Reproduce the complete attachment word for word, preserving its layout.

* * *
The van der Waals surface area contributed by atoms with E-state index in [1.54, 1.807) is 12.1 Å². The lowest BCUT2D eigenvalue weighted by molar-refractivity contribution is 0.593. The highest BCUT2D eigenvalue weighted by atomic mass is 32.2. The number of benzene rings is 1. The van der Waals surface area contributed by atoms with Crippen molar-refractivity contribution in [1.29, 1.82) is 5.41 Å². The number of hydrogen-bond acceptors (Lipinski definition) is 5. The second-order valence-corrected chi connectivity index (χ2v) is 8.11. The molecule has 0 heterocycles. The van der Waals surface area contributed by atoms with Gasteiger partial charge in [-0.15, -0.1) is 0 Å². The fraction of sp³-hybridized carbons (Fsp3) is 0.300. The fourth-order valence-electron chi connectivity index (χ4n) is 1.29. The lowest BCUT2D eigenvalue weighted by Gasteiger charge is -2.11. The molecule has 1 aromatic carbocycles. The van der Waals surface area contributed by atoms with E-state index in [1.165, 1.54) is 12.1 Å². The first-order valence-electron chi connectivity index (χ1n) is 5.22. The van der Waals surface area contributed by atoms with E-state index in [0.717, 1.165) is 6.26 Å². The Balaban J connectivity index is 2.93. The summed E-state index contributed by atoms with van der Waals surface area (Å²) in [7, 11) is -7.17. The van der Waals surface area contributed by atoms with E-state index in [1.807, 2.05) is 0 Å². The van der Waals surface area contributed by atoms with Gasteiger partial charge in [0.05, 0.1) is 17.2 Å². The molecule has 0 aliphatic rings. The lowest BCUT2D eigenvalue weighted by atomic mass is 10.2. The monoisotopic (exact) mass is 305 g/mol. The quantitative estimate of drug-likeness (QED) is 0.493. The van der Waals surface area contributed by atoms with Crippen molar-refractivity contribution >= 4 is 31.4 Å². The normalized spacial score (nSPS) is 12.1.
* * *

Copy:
The van der Waals surface area contributed by atoms with E-state index in [1.54, 1.807) is 12.1 Å². The lowest BCUT2D eigenvalue weighted by molar-refractivity contribution is 0.593. The highest BCUT2D eigenvalue weighted by atomic mass is 32.2. The number of benzene rings is 1. The van der Waals surface area contributed by atoms with Crippen molar-refractivity contribution in [1.29, 1.82) is 5.41 Å². The number of hydrogen-bond acceptors (Lipinski definition) is 5. The second-order valence-corrected chi connectivity index (χ2v) is 8.11. The molecule has 0 heterocycles. The van der Waals surface area contributed by atoms with Gasteiger partial charge in [-0.15, -0.1) is 0 Å². The fraction of sp³-hybridized carbons (Fsp3) is 0.300. The fourth-order valence-electron chi connectivity index (χ4n) is 1.29. The lowest BCUT2D eigenvalue weighted by Gasteiger charge is -2.11. The molecule has 1 aromatic carbocycles. The van der Waals surface area contributed by atoms with E-state index in [1.165, 1.54) is 12.1 Å². The first-order valence-electron chi connectivity index (χ1n) is 5.22. The van der Waals surface area contributed by atoms with E-state index in [0.717, 1.165) is 6.26 Å². The Balaban J connectivity index is 2.93. The summed E-state index contributed by atoms with van der Waals surface area (Å²) in [7, 11) is -7.17. The van der Waals surface area contributed by atoms with E-state index in [1.807, 2.05) is 0 Å². The van der Waals surface area contributed by atoms with Gasteiger partial charge in [0.05, 0.1) is 17.2 Å². The molecule has 0 aliphatic rings. The lowest BCUT2D eigenvalue weighted by atomic mass is 10.2. The monoisotopic (exact) mass is 305 g/mol. The quantitative estimate of drug-likeness (QED) is 0.493. The van der Waals surface area contributed by atoms with Crippen molar-refractivity contribution >= 4 is 31.4 Å². The normalized spacial score (nSPS) is 12.1.